Carlos Lugo (baseball)

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Carlos David Alvarez (Lugo) (born November 25, 1985) is a shortstop for the Washington Nationals organization. Prior to the 2009 season, he was known as Esmailyn Gonzalez. He was the most valuable player of the Gulf Coast League in 2008, for the Gulf Coast League Nationals.

Signing[edit]

On July 2, 2006, the Nationals signed Alvarez, then known as Esmailyn Gonzalez, as an international free agent. He was given a $1.4 million signing bonus. The Nationals were given information that Alvarez was born on September 21, 1989, a date which the MLB office confirmed for at least three interested teams, including Washington. He made his debut for the Gulf Coast League Nationals in 2007. In 2008, he hit for a combined line of .343/.431/.475 which was quite impressive for an 18 year old in Rookie ball.

Name/birth date controversy[edit]

Soon after Alvarez/Gonzalez was signed by the Nationals, team officials asked MLB to do some further checking in response to concerns about irregularities in his signing. MLB initially determined there was nothing out of the ordinary.[1] However, on February 17, 2009, Sports Illustrated uncovered evidence that Gonzalez's real name was Carlos Alvarez Lugo, and he was born in 1985 rather than 1989.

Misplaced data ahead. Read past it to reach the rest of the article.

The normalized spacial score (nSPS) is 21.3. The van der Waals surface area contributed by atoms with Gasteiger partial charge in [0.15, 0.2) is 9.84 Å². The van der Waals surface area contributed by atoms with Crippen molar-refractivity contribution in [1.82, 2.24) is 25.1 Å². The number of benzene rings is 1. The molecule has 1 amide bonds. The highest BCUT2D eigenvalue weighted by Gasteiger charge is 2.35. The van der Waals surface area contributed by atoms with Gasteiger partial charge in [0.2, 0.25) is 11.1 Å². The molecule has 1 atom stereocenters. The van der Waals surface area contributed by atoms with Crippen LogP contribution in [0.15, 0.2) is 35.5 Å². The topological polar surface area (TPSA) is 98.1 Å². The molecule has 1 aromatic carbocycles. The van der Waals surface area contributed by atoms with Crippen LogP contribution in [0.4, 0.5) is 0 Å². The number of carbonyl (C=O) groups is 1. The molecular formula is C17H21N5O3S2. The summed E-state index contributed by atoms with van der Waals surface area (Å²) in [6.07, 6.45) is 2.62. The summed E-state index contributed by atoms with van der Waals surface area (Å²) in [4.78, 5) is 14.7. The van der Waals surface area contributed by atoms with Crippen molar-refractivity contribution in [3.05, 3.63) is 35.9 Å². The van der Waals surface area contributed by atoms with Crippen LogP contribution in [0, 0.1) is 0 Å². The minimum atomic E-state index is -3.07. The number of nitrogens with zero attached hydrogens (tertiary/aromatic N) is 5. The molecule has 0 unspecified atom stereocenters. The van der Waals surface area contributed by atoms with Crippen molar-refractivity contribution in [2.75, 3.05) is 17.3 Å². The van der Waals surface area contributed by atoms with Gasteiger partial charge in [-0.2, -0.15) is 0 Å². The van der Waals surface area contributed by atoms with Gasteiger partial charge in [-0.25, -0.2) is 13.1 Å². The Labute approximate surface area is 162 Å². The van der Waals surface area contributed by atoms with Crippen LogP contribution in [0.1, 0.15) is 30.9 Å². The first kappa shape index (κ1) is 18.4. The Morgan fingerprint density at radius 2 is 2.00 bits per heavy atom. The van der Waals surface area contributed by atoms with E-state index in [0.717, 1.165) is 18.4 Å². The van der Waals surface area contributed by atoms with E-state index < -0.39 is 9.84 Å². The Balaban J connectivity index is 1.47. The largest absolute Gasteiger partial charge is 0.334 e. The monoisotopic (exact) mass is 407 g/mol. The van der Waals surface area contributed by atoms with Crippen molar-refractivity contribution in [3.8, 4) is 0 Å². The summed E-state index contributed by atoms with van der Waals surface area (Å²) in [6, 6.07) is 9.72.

In a press conference later that day, Nationals president Stan Kasten confirmed that Gonzalez's real name was indeed Carlos Alvarez Lugo. A visibly angry Kasten said the Nationals had been victimized by "a deliberate, premeditated fraud" involving several people and a raft of falsified records. He added that he'd asked for a further inquiry in response to revelations that Chicago White Sox officials were skimming off the signing bonuses of Latino prospects. He vowed the Nationals would seek legal and financial recourse, but investigations are still ongoing as of the start of the 2011 season.[1]

The Federal Bureau of Investigation soon began investigating Nationals general manager Jim Bowden, suspecting that he has skimmed bonus money from international signees since 1994, when he was with the Cincinnati Reds. Bowden was subsequently forced to resign as a result of the affair. Nothing ever came of that investigation.

References[edit]

  1. ^ a b Harlan, Chico. Kasten: "I am angry. We've been defrauded." The Washington Post, 2009-02-18.

External links[edit]